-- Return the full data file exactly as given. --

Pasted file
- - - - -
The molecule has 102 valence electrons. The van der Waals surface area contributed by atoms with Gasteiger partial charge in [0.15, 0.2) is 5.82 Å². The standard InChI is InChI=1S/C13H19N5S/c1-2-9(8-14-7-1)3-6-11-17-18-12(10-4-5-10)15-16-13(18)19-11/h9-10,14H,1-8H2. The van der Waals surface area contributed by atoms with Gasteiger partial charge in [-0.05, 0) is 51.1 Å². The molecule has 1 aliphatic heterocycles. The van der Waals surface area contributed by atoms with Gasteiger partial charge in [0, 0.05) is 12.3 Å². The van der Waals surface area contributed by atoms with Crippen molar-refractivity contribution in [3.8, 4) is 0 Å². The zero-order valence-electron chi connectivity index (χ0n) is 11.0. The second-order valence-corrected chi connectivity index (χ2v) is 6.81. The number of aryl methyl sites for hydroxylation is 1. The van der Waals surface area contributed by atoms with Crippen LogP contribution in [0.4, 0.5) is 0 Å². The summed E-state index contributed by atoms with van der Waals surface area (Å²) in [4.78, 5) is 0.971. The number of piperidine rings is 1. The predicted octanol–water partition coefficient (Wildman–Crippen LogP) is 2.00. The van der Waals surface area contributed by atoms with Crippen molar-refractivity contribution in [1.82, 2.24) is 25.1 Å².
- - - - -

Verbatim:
The molecule has 102 valence electrons. The van der Waals surface area contributed by atoms with Gasteiger partial charge in [0.15, 0.2) is 5.82 Å². The standard InChI is InChI=1S/C13H19N5S/c1-2-9(8-14-7-1)3-6-11-17-18-12(10-4-5-10)15-16-13(18)19-11/h9-10,14H,1-8H2. The van der Waals surface area contributed by atoms with Gasteiger partial charge in [-0.05, 0) is 51.1 Å². The molecule has 1 aliphatic heterocycles. The van der Waals surface area contributed by atoms with Gasteiger partial charge in [0, 0.05) is 12.3 Å². The van der Waals surface area contributed by atoms with Crippen molar-refractivity contribution in [3.8, 4) is 0 Å². The zero-order valence-electron chi connectivity index (χ0n) is 11.0. The second-order valence-corrected chi connectivity index (χ2v) is 6.81. The number of aryl methyl sites for hydroxylation is 1. The van der Waals surface area contributed by atoms with Crippen LogP contribution in [0.4, 0.5) is 0 Å². The summed E-state index contributed by atoms with van der Waals surface area (Å²) in [4.78, 5) is 0.971. The number of piperidine rings is 1. The predicted octanol–water partition coefficient (Wildman–Crippen LogP) is 2.00. The van der Waals surface area contributed by atoms with Crippen molar-refractivity contribution in [1.82, 2.24) is 25.1 Å².